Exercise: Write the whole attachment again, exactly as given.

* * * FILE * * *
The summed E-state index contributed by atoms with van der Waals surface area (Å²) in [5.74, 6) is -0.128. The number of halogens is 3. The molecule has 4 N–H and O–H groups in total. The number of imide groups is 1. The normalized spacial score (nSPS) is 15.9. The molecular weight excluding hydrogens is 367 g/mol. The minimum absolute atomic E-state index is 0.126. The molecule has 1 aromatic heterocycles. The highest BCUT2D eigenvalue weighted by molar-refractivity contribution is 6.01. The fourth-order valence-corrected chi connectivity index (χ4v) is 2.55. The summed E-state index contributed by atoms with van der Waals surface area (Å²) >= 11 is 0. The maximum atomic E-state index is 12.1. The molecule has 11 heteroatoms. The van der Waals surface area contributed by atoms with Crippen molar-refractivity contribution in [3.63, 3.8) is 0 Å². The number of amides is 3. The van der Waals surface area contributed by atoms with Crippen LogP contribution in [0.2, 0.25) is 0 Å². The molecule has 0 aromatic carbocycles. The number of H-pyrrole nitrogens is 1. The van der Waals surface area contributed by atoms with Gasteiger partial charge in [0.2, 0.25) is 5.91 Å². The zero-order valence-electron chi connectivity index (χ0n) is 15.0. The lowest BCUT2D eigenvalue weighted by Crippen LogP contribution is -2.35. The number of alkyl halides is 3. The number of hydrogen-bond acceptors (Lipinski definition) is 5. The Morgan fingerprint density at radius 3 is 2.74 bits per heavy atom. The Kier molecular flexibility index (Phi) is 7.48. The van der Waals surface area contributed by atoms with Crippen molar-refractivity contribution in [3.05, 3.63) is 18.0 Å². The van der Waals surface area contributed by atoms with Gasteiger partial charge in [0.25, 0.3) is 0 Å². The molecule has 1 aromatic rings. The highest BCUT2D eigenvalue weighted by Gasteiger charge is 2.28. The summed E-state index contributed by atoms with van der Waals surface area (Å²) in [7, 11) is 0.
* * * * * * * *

The summed E-state index contributed by atoms with van der Waals surface area (Å²) in [5.74, 6) is -0.128. The number of halogens is 3. The molecule has 4 N–H and O–H groups in total. The number of imide groups is 1. The normalized spacial score (nSPS) is 15.9. The molecular weight excluding hydrogens is 367 g/mol. The minimum absolute atomic E-state index is 0.126. The molecule has 1 aromatic heterocycles. The highest BCUT2D eigenvalue weighted by molar-refractivity contribution is 6.01. The fourth-order valence-corrected chi connectivity index (χ4v) is 2.55. The summed E-state index contributed by atoms with van der Waals surface area (Å²) >= 11 is 0. The maximum atomic E-state index is 12.1. The molecule has 11 heteroatoms. The van der Waals surface area contributed by atoms with Crippen molar-refractivity contribution in [3.63, 3.8) is 0 Å². The number of amides is 3. The van der Waals surface area contributed by atoms with Crippen LogP contribution in [0.2, 0.25) is 0 Å². The molecule has 0 aromatic carbocycles. The number of H-pyrrole nitrogens is 1. The van der Waals surface area contributed by atoms with Gasteiger partial charge in [0.2, 0.25) is 5.91 Å². The zero-order valence-electron chi connectivity index (χ0n) is 15.0. The lowest BCUT2D eigenvalue weighted by Crippen LogP contribution is -2.35. The number of alkyl halides is 3. The number of hydrogen-bond acceptors (Lipinski definition) is 5. The Morgan fingerprint density at radius 3 is 2.74 bits per heavy atom. The Kier molecular flexibility index (Phi) is 7.48. The van der Waals surface area contributed by atoms with Crippen molar-refractivity contribution in [3.05, 3.63) is 18.0 Å². The van der Waals surface area contributed by atoms with Gasteiger partial charge in [0.25, 0.3) is 0 Å². The molecule has 1 aromatic rings. The highest BCUT2D eigenvalue weighted by Gasteiger charge is 2.28. The summed E-state index contributed by atoms with van der Waals surface area (Å²) in [7, 11) is 0.